Development of a sustainable transmission structure replacement and maintenance strategy
Author(s)Tuttman, Max (Max B.)
Leaders for Global Operations Program.
Georgia Perakis and Konstantin Turitsyn.
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This thesis proposes methods to both estimate optimal aggregate investment levels for a system of transmission towers by means of an integrated corrosion and failure simulation as well as a method to identify specific assets in need of investment through a statistical model of structural health. Limited tower replacements over the past decade have resulted in an overall aging of PG&E's transmission system, leading to managerial concerns about potential increased maintenance and replacement costs going forward. The utility is seeking to be able to forecast its future needs despite a minimal history of asset failure. This work establishes long-term investment scenarios by simulating asset aging due to atmospheric corrosion and integrating those simulations with maintenance, replacement, and failure cost estimates. In addition, the aggregate investment forecasts are supplemented with an asset health ranking methodology that enables more targeted resource deployment. Implementation of the simulation based forecasting provides long-term spend estimates - on the order of many decades - and enables the production of sensitivity analyses based on underlying parameters grounded in physical system properties. This advances current industry spend forecasting which relies on qualitative risk assessments and past cost trends. Asset health indices generated from structural properties and environmental data are also shown to correctly rank a structure with a historic reported structural issue as at higher risk than a structure without a reported issue at a rate of 70%.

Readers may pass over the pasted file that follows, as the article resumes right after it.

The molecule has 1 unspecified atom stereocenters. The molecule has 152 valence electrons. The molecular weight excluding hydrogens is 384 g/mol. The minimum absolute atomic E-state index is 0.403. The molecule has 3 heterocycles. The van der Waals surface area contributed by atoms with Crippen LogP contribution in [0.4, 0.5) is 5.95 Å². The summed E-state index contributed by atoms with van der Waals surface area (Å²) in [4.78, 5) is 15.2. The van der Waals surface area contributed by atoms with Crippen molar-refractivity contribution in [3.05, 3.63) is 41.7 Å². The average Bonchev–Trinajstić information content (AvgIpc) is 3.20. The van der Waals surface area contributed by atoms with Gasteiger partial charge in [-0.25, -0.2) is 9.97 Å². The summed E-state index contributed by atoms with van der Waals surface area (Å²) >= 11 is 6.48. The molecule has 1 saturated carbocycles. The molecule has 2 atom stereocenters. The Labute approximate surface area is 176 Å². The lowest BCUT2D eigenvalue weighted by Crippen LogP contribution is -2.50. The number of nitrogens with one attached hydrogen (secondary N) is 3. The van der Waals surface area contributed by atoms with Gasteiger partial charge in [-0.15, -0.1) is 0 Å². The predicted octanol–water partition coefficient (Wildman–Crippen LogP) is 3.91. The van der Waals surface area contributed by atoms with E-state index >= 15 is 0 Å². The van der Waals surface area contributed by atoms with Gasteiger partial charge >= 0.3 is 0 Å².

Thesis: M.B.A., Massachusetts Institute of Technology, Sloan School of Management, in conjunction with the Leaders for Global Operations Program at MIT, 2018.Thesis: S.M., Massachusetts Institute of Technology, Department of Mechanical Engineering, in conjunction with the Leaders for Global Operations Program at MIT, 2018.Cataloged from PDF version of thesis.Includes bibliographical references (pages 67-68).
DepartmentSloan School of Management.; Massachusetts Institute of Technology. Department of Mechanical Engineering.; Leaders for Global Operations Program.
Massachusetts Institute of Technology
Sloan School of Management., Mechanical Engineering., Leaders for Global Operations Program.